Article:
Or maybe it does.  Looking at the photo, I'm just as taken in by it as I was in real life. I find myself expecting the rocks to hit the ground even though I know they're not going anywhere. 



I should write an ode to rebar, since it plays such an important role in the contemporary architecture of this city.

Rebar, Wikipedia tells me, is short for "reinforcing bar", it is the length of steel that becomes the "reinforcing" part of reinforced concrete. In Australia it is called reo. I mention this because Julie asked and quite unexpectedly, Wikipedia explained that our terms differ.

Here you see it in tidy bundles, draped in the back of the dump truck like so much limp spaghetti. Hard to believe it, but yes, steel bends like that.  Rebar is delivered to construction sites as you see it here, in enormous trucks that can barely pass through the streets. When the truck reaches its destination, it literally dumps the rebar out onto the side of the road, making an amazing, enormous racket that sounds something like a cross between an amplified cat fight and a whirring table saw.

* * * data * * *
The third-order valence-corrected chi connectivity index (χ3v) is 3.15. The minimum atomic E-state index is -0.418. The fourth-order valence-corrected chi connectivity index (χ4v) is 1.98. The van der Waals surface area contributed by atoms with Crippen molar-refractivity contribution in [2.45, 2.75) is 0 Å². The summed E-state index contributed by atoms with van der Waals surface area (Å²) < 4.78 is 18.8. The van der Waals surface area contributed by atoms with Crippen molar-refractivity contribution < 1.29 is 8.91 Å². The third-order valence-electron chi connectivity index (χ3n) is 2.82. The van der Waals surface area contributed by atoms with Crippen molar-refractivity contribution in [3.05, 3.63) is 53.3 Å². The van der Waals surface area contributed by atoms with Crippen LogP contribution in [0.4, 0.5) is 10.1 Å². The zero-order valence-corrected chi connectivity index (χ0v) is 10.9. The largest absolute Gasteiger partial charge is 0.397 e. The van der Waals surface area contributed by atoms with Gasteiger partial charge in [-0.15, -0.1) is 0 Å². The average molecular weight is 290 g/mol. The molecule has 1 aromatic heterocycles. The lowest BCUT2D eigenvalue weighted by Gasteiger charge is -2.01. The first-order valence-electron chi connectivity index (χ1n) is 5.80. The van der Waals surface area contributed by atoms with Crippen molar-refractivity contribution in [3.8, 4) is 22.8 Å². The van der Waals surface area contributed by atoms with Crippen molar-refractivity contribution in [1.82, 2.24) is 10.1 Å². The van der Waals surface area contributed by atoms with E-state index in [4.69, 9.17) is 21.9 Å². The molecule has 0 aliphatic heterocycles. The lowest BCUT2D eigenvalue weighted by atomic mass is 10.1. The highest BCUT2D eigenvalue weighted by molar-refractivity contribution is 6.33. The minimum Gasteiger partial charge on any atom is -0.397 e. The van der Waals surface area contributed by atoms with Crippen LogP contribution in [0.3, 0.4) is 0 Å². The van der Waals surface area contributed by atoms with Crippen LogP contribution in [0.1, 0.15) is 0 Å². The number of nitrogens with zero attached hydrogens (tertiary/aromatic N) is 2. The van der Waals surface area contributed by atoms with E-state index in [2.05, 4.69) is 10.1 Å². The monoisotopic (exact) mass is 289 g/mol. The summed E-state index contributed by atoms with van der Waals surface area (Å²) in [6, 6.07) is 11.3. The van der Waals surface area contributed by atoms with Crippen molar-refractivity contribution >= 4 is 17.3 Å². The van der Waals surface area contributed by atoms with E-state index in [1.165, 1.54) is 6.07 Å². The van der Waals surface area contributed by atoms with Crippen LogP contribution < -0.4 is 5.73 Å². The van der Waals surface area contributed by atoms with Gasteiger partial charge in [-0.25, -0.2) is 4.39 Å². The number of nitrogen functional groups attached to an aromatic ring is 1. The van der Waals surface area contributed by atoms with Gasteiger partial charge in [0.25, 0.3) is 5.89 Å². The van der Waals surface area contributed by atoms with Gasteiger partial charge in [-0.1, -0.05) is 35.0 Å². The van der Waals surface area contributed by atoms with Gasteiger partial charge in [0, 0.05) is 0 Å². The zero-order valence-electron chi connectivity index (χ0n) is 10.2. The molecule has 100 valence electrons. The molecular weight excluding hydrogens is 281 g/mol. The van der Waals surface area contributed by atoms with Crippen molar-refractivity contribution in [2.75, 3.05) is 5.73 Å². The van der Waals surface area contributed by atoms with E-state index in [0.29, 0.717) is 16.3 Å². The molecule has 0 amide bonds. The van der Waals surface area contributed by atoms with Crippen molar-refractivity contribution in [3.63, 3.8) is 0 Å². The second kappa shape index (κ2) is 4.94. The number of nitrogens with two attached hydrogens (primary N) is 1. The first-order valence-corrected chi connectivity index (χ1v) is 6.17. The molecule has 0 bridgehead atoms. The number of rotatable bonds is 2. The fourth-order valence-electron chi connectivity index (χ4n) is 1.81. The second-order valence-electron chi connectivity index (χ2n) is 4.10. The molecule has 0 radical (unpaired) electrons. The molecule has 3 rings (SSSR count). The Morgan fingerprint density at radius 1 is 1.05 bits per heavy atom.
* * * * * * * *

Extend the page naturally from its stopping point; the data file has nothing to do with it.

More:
In Beirut, rebar is fabricated into size specific grids on-site.  You form it, cut, bend and weld it into a network, a lattice, a kind of open grid. And then you pour concrete all over it. Bingo. Reinforced concrete.


More Balustrades

Here's another collage of balustrades. I asked a friend about them, and yes, they're made of poured concrete. Even though I've never seen this style of balustrade on a newly constructed building, my friend told me that balustrades like this are still made in Lebanon. I'd love to see the process.